For those who dug our recent piece on UC Berkeley’s 59 courses available on iTunes, here’s another little item for you. Susan Stuart, a lecturer at the University of Glasgow, recently taught a course on the epistemology (or theory of knowledge) of the great German philosopher, Immanuel Kant. And figuring that it might help her students if she recorded these lectures, she put on a lapel mic and did her thing. Then, as fate would have it, her lectures were loaded onto iTunes (iTunes – rss feed – web site) and, not unlike Lars Brownworth’s lectures on the Byzantine World, they went viral and became iTunes’ #1 educational podcast for a while. The recordings have a homegrown feel to them. But they get the job done if you’re up for grappling with Kant’s difficult but foundational philosophy.
If you want more information on these podcasts, here’s the written preface that comes along with the taped course.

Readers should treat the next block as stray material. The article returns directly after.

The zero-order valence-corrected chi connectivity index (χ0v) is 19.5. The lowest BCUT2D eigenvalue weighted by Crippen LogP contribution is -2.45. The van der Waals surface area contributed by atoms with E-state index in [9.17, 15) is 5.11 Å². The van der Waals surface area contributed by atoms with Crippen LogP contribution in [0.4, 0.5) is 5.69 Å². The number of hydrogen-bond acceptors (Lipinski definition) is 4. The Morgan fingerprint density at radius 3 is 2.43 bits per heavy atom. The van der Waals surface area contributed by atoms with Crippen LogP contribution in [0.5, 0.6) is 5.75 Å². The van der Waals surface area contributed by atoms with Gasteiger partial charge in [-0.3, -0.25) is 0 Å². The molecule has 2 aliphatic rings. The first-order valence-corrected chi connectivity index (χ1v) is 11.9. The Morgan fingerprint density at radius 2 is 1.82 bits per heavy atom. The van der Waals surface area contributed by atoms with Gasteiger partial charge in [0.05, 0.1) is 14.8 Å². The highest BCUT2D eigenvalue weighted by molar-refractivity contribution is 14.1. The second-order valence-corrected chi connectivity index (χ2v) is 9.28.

“Kant wrote extensively on all major topics of intellectual interest. In terms of the publication of major texts his most prolific period was 1781 to 1790. In the domains of epistemology and metaphysics he published the Critique of Pure Reason in 1781, with a second edition in 1787. In the domain of ethics he published the Groundwork of the Metaphysics of Morals in 1785 and the Critique of Practical Reason in 1788. In the domain of asthetics he presented his theory in 1790 in the form of the Critique of Judgment. As a form of shorthand the three Critiques are known as the First, Second, and Third, respectively. In the first Critique Kant deals with how we come to understand our world; in the second Critique he deals with practical reason and how we act in our world; and in the third Critique he attempts to show a systematic connection between the first two. So, the first deals with how we think about our sensible world, the second deals with how we act in it, and the third supplies a link between the two in terms of felt judgement. In the first he draws together our inner experience with our necessary perception of an external world. He combines perception and understanding through the application of the productive imagination in such a way as to make judgements possible. He links the First and the Third Critiques by arguing that aesthetic judgments, that is, judgements about what is beautiful or sublime, derive from our determination to impose order on our sensory experience. Thus, aesthetics is just like mathematics: it attempts to find unity in experience. So, each of the Critiques is concerned with judgement, judgements of reason, moral judgements, and aesthetic judgements.”